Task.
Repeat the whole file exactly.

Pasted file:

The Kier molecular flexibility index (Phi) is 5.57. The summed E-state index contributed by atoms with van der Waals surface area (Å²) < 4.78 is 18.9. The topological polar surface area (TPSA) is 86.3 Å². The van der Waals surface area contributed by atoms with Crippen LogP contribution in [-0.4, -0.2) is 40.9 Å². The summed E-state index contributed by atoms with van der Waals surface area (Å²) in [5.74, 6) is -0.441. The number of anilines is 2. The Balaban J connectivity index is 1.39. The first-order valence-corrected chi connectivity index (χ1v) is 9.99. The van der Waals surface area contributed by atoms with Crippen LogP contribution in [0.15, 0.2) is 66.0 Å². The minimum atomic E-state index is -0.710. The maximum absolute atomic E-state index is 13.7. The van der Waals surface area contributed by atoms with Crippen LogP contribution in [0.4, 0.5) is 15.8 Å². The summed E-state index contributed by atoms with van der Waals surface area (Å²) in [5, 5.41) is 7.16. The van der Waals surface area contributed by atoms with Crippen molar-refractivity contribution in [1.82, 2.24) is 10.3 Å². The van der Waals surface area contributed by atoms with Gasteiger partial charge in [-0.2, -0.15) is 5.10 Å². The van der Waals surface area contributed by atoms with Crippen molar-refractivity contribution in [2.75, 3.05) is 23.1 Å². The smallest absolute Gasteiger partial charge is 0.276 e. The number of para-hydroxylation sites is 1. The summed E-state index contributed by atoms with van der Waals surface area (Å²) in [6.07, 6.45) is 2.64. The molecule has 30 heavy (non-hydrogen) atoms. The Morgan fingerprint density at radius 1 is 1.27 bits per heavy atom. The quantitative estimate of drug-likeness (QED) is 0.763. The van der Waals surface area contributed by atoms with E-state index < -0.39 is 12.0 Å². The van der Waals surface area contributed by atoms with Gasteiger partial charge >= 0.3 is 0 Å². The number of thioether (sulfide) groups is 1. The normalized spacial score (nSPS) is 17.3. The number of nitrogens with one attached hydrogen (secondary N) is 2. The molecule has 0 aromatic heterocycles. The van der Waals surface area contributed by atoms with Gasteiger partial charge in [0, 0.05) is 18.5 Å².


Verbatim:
The Kier molecular flexibility index (Phi) is 5.57. The summed E-state index contributed by atoms with van der Waals surface area (Å²) < 4.78 is 18.9. The topological polar surface area (TPSA) is 86.3 Å². The van der Waals surface area contributed by atoms with Crippen LogP contribution in [-0.4, -0.2) is 40.9 Å². The summed E-state index contributed by atoms with van der Waals surface area (Å²) in [5.74, 6) is -0.441. The number of anilines is 2. The Balaban J connectivity index is 1.39. The first-order valence-corrected chi connectivity index (χ1v) is 9.99. The van der Waals surface area contributed by atoms with Crippen LogP contribution in [0.15, 0.2) is 66.0 Å². The minimum atomic E-state index is -0.710. The maximum absolute atomic E-state index is 13.7. The van der Waals surface area contributed by atoms with Crippen LogP contribution in [0.4, 0.5) is 15.8 Å². The summed E-state index contributed by atoms with van der Waals surface area (Å²) in [5, 5.41) is 7.16. The van der Waals surface area contributed by atoms with Crippen molar-refractivity contribution in [1.82, 2.24) is 10.3 Å². The van der Waals surface area contributed by atoms with Gasteiger partial charge in [-0.2, -0.15) is 5.10 Å². The van der Waals surface area contributed by atoms with Crippen molar-refractivity contribution in [2.75, 3.05) is 23.1 Å². The smallest absolute Gasteiger partial charge is 0.276 e. The number of para-hydroxylation sites is 1. The summed E-state index contributed by atoms with van der Waals surface area (Å²) in [6.07, 6.45) is 2.64. The molecule has 30 heavy (non-hydrogen) atoms. The Morgan fingerprint density at radius 1 is 1.27 bits per heavy atom. The quantitative estimate of drug-likeness (QED) is 0.763. The van der Waals surface area contributed by atoms with E-state index < -0.39 is 12.0 Å². The van der Waals surface area contributed by atoms with Gasteiger partial charge >= 0.3 is 0 Å². The number of thioether (sulfide) groups is 1. The normalized spacial score (nSPS) is 17.3. The number of nitrogens with one attached hydrogen (secondary N) is 2. The molecule has 0 aromatic heterocycles. The van der Waals surface area contributed by atoms with Gasteiger partial charge in [0, 0.05) is 18.5 Å².